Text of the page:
From the pages of Bitch ¥ Volume 3, Number 3 (3128 16th Street, Box 143, San Francisco, CA 94103; $3.25)

Excerpts from: My Cups Runneth Over

By Erin M. Pipes

I didn’t start out in the world a hard-ass, I swear. I was the nice girl, Little Mary Sunshine. But you know what finally pushed me over the edge? I’ll sum it up for you in one word: breasts. More specifically, my breasts. I am a woman with large breasts. I am sick to death of the prejudice that comes with the set. How many times does this happen to you? You’re wearing what is, to you, the perfect example of the classic outfit–tailored, professional, powerful. Then you leave the comfort of your home, and some caveman on the street uses all his reserves of brain power to sling some witty comment at you, like, “Hey! I like your big tits!” Well, gee. Thanks! I mean, what the hell am I supposed to say to that?

Another thing that grows old real fast is the open-mouthed gawk at my chest when I meet someone for the first time. Oh sure, it’s usually men, but it has happened with a few women as well–but whereas the men will follow this stare with a cliched smirk, a woman will frown and cluck her tongue silently, in that “you should be ashamed of yourself” way. I should be ashamed of my body, uh-huh. And I was–for a long, long time.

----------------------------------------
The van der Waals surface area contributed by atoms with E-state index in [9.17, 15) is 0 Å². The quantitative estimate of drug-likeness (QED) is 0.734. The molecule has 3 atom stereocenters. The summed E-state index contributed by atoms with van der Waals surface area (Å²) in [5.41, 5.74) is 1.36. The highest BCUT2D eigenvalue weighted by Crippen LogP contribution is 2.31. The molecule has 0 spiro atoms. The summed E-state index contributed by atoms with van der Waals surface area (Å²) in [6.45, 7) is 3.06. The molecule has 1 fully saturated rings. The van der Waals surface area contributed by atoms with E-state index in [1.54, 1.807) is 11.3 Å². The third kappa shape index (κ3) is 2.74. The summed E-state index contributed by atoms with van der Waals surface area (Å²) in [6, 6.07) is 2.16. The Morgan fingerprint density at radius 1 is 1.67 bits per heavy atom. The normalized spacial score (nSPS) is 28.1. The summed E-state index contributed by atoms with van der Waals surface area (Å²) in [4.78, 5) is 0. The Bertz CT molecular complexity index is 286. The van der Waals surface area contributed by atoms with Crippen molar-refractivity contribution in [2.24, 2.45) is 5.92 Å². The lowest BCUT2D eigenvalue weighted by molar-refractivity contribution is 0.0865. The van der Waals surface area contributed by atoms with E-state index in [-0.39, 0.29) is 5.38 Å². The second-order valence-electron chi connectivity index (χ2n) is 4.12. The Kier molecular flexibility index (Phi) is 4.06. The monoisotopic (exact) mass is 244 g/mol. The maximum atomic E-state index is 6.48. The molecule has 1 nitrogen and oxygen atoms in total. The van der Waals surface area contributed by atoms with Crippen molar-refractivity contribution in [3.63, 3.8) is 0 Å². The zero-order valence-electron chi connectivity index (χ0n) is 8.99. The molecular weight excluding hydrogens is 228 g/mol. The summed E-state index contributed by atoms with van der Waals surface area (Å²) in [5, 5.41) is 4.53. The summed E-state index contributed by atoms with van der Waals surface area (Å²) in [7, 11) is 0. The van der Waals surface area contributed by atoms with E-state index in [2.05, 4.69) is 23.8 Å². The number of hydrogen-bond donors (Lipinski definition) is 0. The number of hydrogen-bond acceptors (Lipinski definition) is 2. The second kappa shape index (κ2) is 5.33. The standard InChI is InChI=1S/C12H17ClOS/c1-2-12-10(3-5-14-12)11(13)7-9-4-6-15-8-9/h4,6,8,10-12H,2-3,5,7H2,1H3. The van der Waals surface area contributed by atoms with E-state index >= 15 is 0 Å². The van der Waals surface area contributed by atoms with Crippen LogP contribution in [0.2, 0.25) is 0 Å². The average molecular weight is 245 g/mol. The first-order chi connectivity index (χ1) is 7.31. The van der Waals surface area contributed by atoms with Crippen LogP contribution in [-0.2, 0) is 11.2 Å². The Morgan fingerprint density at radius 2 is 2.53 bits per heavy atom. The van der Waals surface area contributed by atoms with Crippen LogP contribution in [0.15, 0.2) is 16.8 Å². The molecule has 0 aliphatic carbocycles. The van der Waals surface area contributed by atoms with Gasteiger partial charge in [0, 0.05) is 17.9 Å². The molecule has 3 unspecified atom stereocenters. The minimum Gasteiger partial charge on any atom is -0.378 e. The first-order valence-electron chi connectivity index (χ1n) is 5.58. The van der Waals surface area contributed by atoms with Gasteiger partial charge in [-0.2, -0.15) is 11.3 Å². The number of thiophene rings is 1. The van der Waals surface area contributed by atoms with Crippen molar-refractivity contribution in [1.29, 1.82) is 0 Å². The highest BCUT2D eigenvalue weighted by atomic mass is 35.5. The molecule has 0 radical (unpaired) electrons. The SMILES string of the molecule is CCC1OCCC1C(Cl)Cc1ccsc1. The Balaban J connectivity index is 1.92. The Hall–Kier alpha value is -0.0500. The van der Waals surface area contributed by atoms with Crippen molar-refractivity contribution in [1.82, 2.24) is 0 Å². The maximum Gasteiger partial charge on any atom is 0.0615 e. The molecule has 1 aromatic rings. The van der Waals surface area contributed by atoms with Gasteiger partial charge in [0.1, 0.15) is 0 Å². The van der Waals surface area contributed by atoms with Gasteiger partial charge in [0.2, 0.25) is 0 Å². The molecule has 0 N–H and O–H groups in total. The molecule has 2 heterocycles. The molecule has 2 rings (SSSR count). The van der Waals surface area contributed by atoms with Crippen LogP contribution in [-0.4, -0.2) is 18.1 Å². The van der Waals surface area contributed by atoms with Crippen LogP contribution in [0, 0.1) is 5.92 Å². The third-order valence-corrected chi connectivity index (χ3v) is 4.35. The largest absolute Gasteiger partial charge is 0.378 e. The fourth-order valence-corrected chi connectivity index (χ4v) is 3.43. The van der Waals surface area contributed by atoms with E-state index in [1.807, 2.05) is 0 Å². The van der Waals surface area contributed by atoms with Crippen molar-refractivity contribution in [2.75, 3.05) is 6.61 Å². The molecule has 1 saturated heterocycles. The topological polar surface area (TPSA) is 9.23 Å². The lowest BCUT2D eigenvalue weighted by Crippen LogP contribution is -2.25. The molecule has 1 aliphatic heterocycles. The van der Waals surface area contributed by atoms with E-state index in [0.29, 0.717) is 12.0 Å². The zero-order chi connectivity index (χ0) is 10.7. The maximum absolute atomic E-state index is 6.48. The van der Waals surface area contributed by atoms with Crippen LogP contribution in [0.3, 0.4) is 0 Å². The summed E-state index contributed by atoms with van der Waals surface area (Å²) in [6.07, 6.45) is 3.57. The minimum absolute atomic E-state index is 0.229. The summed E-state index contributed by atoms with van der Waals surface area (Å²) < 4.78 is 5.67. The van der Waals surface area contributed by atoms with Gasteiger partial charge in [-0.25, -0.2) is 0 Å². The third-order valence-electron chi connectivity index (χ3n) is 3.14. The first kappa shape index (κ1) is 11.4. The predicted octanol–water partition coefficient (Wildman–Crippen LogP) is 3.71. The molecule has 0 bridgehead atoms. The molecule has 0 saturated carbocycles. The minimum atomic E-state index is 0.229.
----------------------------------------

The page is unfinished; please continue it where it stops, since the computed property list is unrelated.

You never hear a man get slammed with commentary from people he passes on the street. “Hey baby! Love your big cock!” Or, “Oh–you should be ashamed of yourself, flaunting that . . . monster like that.” Correct me if I’m wrong, but I’ve always gotten the message that men should never be made to feel ashamed, whether it’s penis size, body size, or brain size. That’s a woman’s job.

After years of collecting breast-reduction pamphlets, it occurred to me–why should I be made to feel indecent for something I had virtually nothing to do with? I suddenly realized that these breasts are powerful. Like Wonder Woman’s lariat of truth, they bring out weaknesses in all people, they intimidate–and, when attached to a strong, smart girl, they can be dangerous.

Now, when I’m walking down the street and a crew of construction workers are so overcome by the sight of “us” approaching that they cry out, “Oh baby! You could feed a nation with those!” I stop, plant a fist on each hip, and stare the fuckers down. I don’t look away until they do, and, so far, they always have. What they really want is for their words to lower your spirits–to see that you are put in your place for taunting them with what they can never have. It won’t work–they can’t bring me down.

Besides, these babies float.

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Art accompanying story in printed newspaper (not available in this archive): zine cover.